Understanding Workers’ Compensation and Non-Subscribers Claims

As an employee, your employer is supposed to provide and protect certain rights and privileges, especially when it comes to your safety. However, there are times when injuries occur on a job site regardless of the instituted protections. Therefore, while it is only fair that you should receive some damages for your injuries, it is also reasonable that an employer who operates within the law is protected against frivolous and damaging lawsuits. Therefore, to offer protection to both employees and employers, workers’ compensation insurance was created.

Workers’ Compensation

Workers’ compensation is insurance coverage that an employer purchases to help them take care of employees who might be injured on the job. This type of business coverage kicks in after an injury and will help an injured employee cover their medical expenses in real-time and can even offset lost income. However, the primary purpose of workers’ compensation is to limit corporate liability and protect a business against legal actions. For example, by providing adequate but limited benefits, an employer demonstrates a willingness to compensate an employee for losses. However, by opting into government-run compensation programs, a company is almost entirely immune to lawsuits.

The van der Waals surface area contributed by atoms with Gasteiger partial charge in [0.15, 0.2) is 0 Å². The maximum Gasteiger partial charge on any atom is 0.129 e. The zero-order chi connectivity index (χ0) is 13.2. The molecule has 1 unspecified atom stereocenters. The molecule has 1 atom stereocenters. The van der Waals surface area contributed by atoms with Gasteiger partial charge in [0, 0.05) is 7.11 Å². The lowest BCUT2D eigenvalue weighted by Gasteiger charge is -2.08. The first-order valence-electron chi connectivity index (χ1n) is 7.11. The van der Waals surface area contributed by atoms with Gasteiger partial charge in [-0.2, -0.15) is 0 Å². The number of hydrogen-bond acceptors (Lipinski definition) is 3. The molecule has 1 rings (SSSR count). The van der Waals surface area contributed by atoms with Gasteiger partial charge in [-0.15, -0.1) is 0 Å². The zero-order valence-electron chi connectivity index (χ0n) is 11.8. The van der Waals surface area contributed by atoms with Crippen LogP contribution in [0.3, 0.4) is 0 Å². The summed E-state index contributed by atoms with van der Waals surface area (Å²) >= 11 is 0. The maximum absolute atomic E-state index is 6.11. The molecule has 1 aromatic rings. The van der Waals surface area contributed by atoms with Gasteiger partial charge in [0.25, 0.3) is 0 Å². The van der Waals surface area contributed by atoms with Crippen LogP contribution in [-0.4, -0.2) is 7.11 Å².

Non-Subscribers

If your employer is a non-subscriber, then that means they did not purchase workers’ compensation insurance. By not subscribing, your employer is not protected against lawsuits, but it also means that if you are injured, you will not receive compensation or coverage automatically. Instead, if you wish to seek damages, you will need to pursue that action in court.

Potential Recovery

For those employers who opt into workers’ compensation programs, their losses are limited as is any employee recovery. In fact, employees who seek restitution in a workers’ compensation system will receive significantly less than in those situations with a non-subscriber. For example, if an oil worker is injured on the job and can no longer perform labor-intensive work, he may only receive a couple hundred thousand in damages working for a subscriber. However, that same employee, working for a non-subscriber, may earn a recovery judgment of a million or better. Therefore, while the streamlined process of workers’ compensation is nice for both employers and employees, it is not as financially beneficial to employees as it is to employers.

Workers’ compensation is a complicated insurance policy, and while it is designed to help both employees and employers, it does not do so equally. Therefore, if you were injured on the job and work for a subscriber, contact a workers’ compensation attorney in your area to help ensure that you get the recovery you deserve.

 

Source: Construction Accident Lawyer in Tampa, FL, Jeff Murphy Law

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